The Strad Issue: December 2018
Description: Convincing and engrossing performances of VW on the viola
Musicians: Philip Dukes (viola), Anna Tilbrook (piano), James Gilchrist (tenor)
Works: VAUGHAN WILLIAMS Songs of Travel; Romance for viola and piano; works for viola and piano
Catalogue Number: CHANDOS CHAN 10969
According to Vaughan Williams’s widow Ursula, the viola was ‘an instrument the composer knew well and loved’. Indeed, it was his first instrument for a while until his parents (who considered the viola ‘unworthy of serious attention’) pushed him firmly in the direction of the organ.
Philip Dukes captures the predominately reflective mood of the Six Studies in English Folk Song as if spellbound by their haunting evocations of a bygone age. There are times when his seamless cantabile creates the sensation of being activated by air rather than bow string and he could hardly wish for a more sensitive, rapt accompanist than Anna Tilbrook.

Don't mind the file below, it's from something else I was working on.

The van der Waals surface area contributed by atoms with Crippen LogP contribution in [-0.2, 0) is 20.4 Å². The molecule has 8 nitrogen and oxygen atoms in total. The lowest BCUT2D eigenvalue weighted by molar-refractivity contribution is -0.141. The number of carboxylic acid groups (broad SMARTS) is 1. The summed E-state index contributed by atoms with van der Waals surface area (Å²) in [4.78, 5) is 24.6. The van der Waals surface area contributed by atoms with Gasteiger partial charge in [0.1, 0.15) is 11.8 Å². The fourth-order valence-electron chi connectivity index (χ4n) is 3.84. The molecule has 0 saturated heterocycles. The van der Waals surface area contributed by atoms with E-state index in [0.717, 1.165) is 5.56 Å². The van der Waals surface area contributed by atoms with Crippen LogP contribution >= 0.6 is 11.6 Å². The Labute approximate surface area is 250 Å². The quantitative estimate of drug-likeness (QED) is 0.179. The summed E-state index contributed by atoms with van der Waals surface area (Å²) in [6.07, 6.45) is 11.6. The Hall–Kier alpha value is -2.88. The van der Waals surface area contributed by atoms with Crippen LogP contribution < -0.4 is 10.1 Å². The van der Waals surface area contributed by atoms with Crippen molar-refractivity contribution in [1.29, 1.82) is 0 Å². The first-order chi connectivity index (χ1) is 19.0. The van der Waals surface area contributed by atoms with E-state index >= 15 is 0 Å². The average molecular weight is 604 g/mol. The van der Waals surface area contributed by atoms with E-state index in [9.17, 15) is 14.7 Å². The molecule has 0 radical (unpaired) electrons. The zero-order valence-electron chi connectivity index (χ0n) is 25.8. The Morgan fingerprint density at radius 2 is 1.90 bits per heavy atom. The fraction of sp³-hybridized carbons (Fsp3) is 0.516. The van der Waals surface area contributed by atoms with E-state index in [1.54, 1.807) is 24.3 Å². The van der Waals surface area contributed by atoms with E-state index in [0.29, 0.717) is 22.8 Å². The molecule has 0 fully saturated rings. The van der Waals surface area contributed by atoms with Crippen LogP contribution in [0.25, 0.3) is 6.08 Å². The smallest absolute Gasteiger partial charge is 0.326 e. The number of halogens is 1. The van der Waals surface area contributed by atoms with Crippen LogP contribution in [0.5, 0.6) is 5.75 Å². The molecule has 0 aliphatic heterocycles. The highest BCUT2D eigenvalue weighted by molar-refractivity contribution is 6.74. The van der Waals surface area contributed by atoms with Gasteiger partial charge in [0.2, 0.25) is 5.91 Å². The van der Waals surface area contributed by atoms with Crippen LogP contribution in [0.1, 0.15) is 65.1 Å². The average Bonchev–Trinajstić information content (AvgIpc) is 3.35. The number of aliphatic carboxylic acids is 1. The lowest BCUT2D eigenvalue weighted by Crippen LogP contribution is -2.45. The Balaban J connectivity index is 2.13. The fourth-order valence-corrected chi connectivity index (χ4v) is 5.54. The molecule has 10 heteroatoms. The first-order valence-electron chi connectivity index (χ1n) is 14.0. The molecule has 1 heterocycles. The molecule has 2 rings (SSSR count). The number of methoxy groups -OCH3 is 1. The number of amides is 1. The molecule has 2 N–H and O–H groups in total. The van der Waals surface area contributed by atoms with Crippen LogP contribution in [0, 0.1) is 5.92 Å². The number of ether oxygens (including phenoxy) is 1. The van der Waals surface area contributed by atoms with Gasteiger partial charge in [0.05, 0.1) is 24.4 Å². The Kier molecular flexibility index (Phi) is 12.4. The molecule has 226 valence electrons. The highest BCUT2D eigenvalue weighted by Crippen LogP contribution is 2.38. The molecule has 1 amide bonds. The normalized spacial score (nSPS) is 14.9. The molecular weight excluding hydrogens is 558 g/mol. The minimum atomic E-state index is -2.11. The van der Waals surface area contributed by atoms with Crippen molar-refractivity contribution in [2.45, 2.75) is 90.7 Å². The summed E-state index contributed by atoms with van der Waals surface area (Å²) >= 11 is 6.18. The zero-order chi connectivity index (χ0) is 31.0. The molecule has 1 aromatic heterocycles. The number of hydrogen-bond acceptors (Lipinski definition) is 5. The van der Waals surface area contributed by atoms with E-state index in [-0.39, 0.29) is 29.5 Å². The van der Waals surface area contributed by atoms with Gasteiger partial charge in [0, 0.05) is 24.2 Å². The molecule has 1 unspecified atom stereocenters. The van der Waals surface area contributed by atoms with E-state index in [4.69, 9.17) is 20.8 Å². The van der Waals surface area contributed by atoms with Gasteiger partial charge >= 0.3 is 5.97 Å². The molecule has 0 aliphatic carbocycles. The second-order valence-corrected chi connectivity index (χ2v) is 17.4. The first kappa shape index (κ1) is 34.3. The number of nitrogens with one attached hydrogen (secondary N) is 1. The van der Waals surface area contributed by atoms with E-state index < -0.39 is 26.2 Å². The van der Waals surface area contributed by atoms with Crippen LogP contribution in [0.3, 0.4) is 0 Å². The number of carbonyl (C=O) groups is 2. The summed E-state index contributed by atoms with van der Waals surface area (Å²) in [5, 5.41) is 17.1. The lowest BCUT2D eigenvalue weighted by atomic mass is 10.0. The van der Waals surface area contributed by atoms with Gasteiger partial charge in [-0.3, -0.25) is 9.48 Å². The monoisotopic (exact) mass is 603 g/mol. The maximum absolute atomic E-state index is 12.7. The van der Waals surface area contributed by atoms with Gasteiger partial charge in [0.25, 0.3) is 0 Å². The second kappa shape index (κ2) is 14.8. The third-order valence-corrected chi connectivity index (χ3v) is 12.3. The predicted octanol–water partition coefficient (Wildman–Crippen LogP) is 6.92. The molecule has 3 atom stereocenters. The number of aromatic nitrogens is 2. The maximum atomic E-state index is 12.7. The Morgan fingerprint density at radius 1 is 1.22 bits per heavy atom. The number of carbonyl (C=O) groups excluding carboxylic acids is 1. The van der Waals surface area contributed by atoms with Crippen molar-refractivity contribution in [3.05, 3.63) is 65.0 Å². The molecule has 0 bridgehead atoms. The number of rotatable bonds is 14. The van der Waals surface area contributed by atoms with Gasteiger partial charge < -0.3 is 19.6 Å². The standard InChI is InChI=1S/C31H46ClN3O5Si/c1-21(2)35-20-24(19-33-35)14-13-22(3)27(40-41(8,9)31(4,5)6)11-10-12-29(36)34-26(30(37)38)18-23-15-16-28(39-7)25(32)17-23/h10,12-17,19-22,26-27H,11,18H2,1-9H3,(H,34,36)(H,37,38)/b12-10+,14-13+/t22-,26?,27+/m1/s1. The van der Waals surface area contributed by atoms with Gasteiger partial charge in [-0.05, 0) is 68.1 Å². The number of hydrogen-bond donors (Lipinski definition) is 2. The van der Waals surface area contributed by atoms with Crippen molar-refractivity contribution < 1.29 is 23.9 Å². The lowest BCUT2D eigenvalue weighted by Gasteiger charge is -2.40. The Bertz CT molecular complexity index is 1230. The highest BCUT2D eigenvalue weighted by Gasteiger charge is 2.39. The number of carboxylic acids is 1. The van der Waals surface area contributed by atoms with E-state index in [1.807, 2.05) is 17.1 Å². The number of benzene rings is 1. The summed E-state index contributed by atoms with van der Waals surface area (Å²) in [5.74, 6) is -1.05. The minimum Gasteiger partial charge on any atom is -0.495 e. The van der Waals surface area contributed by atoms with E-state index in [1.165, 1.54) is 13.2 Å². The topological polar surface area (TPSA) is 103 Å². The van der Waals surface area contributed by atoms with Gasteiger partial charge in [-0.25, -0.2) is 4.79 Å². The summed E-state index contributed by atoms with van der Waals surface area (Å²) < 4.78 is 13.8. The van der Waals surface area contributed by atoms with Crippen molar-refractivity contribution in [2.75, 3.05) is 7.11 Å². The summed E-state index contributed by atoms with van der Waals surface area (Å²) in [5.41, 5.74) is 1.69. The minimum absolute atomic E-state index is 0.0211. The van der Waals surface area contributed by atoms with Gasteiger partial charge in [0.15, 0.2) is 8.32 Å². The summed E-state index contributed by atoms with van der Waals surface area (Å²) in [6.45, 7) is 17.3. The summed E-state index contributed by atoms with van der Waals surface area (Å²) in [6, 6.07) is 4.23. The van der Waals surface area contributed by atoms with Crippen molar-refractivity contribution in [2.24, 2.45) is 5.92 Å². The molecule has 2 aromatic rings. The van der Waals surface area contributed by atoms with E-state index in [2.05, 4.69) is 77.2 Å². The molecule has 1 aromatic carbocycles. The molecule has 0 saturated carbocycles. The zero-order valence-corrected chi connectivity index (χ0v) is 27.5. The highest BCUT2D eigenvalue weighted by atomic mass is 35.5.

The Romance may date from as early as 1914, or possibly the mid-1930s as a heartfelt complement to the Viola Suite written for Lionel Tertis. Incredibly, it had to wait until January 1962 before being premiered, and once again Dukes matches his sound world exactly to VW’s long-phrased idyll, removing his ‘velvet glove’ for the impassioned middle-section to striking effect.
He also proves an ideal foil in the Four Hymns and Richard Morrison’s 2016 arrangement of Rhosymedre for James Gilchrist’s radiant tenor voice. The exemplary sound is warm yet detailed, with tangible presence.